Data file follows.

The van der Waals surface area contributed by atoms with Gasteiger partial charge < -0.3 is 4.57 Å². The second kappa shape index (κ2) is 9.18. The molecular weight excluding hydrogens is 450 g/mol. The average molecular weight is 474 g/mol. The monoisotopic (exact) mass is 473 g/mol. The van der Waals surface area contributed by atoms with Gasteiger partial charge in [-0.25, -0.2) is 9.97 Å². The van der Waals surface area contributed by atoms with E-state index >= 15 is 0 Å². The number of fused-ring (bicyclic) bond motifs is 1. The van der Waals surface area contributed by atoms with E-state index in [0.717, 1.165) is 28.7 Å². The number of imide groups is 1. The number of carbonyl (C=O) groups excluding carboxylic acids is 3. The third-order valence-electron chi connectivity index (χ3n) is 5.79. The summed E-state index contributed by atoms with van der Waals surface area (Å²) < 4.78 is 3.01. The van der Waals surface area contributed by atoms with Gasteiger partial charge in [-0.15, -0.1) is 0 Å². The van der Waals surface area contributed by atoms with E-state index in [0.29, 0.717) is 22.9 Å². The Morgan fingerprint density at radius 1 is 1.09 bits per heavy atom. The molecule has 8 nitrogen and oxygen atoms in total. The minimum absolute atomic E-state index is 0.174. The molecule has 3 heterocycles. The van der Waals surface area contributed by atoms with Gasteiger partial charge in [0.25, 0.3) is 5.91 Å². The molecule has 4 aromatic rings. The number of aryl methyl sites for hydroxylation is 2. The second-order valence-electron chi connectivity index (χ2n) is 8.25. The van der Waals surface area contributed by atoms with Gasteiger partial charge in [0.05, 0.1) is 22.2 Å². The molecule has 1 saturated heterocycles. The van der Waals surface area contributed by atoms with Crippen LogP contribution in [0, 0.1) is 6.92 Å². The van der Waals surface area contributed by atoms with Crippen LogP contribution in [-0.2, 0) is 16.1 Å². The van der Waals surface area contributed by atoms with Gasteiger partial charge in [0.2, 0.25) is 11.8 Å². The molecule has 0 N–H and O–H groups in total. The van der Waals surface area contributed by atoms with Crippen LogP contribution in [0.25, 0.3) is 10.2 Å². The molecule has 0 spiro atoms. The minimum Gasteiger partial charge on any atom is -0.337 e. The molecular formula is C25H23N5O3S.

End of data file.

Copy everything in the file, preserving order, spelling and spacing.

The van der Waals surface area contributed by atoms with Gasteiger partial charge < -0.3 is 4.57 Å². The second kappa shape index (κ2) is 9.18. The molecular weight excluding hydrogens is 450 g/mol. The average molecular weight is 474 g/mol. The monoisotopic (exact) mass is 473 g/mol. The van der Waals surface area contributed by atoms with Gasteiger partial charge in [-0.25, -0.2) is 9.97 Å². The van der Waals surface area contributed by atoms with E-state index >= 15 is 0 Å². The number of fused-ring (bicyclic) bond motifs is 1. The van der Waals surface area contributed by atoms with E-state index in [0.717, 1.165) is 28.7 Å². The number of imide groups is 1. The number of carbonyl (C=O) groups excluding carboxylic acids is 3. The third-order valence-electron chi connectivity index (χ3n) is 5.79. The summed E-state index contributed by atoms with van der Waals surface area (Å²) < 4.78 is 3.01. The van der Waals surface area contributed by atoms with Gasteiger partial charge in [-0.15, -0.1) is 0 Å². The van der Waals surface area contributed by atoms with E-state index in [0.29, 0.717) is 22.9 Å². The Morgan fingerprint density at radius 1 is 1.09 bits per heavy atom. The molecule has 8 nitrogen and oxygen atoms in total. The minimum absolute atomic E-state index is 0.174. The molecule has 3 heterocycles. The van der Waals surface area contributed by atoms with Gasteiger partial charge in [0.25, 0.3) is 5.91 Å². The molecule has 4 aromatic rings. The number of aryl methyl sites for hydroxylation is 2. The second-order valence-electron chi connectivity index (χ2n) is 8.25. The van der Waals surface area contributed by atoms with Gasteiger partial charge in [0.05, 0.1) is 22.2 Å². The molecule has 1 saturated heterocycles. The van der Waals surface area contributed by atoms with Crippen LogP contribution in [0, 0.1) is 6.92 Å². The van der Waals surface area contributed by atoms with Crippen LogP contribution in [-0.2, 0) is 16.1 Å². The van der Waals surface area contributed by atoms with Gasteiger partial charge in [0.2, 0.25) is 11.8 Å². The molecule has 0 N–H and O–H groups in total. The van der Waals surface area contributed by atoms with Crippen LogP contribution in [0.25, 0.3) is 10.2 Å². The molecule has 0 spiro atoms. The minimum Gasteiger partial charge on any atom is -0.337 e. The molecular formula is C25H23N5O3S.